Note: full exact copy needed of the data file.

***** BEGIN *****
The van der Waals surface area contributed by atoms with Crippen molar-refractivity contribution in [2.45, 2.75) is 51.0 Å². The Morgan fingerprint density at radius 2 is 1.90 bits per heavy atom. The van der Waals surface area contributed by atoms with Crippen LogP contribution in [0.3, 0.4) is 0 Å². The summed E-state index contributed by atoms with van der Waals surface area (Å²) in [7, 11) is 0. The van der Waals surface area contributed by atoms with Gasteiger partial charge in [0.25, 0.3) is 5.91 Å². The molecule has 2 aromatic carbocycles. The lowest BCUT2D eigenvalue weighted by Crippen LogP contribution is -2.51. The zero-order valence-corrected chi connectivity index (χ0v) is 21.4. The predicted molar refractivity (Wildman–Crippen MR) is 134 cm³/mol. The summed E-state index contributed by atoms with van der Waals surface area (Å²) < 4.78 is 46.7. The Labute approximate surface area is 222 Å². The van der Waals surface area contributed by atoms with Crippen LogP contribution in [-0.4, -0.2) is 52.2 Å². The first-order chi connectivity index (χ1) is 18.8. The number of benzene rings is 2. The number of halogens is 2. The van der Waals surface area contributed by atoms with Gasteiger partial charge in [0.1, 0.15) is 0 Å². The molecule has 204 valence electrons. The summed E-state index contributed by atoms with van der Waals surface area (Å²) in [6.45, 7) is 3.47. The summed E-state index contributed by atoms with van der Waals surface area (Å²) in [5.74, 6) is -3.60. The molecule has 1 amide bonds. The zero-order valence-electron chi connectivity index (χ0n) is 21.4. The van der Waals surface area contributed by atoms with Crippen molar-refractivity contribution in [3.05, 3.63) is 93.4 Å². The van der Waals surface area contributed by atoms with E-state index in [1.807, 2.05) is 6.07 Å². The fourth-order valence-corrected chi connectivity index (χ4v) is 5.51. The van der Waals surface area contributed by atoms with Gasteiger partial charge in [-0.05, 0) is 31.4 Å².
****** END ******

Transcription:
The van der Waals surface area contributed by atoms with Crippen molar-refractivity contribution in [2.45, 2.75) is 51.0 Å². The Morgan fingerprint density at radius 2 is 1.90 bits per heavy atom. The van der Waals surface area contributed by atoms with Crippen LogP contribution in [0.3, 0.4) is 0 Å². The summed E-state index contributed by atoms with van der Waals surface area (Å²) in [7, 11) is 0. The van der Waals surface area contributed by atoms with Gasteiger partial charge in [0.25, 0.3) is 5.91 Å². The molecule has 2 aromatic carbocycles. The lowest BCUT2D eigenvalue weighted by Crippen LogP contribution is -2.51. The zero-order valence-corrected chi connectivity index (χ0v) is 21.4. The predicted molar refractivity (Wildman–Crippen MR) is 134 cm³/mol. The summed E-state index contributed by atoms with van der Waals surface area (Å²) < 4.78 is 46.7. The Labute approximate surface area is 222 Å². The van der Waals surface area contributed by atoms with Crippen LogP contribution in [-0.4, -0.2) is 52.2 Å². The first-order chi connectivity index (χ1) is 18.8. The number of benzene rings is 2. The number of halogens is 2. The van der Waals surface area contributed by atoms with Gasteiger partial charge in [0.1, 0.15) is 0 Å². The molecule has 204 valence electrons. The summed E-state index contributed by atoms with van der Waals surface area (Å²) in [6.45, 7) is 3.47. The summed E-state index contributed by atoms with van der Waals surface area (Å²) in [5.74, 6) is -3.60. The molecule has 1 amide bonds. The zero-order valence-electron chi connectivity index (χ0n) is 21.4. The van der Waals surface area contributed by atoms with Crippen molar-refractivity contribution in [3.05, 3.63) is 93.4 Å². The van der Waals surface area contributed by atoms with E-state index in [1.807, 2.05) is 6.07 Å². The fourth-order valence-corrected chi connectivity index (χ4v) is 5.51. The van der Waals surface area contributed by atoms with Gasteiger partial charge in [-0.05, 0) is 31.4 Å².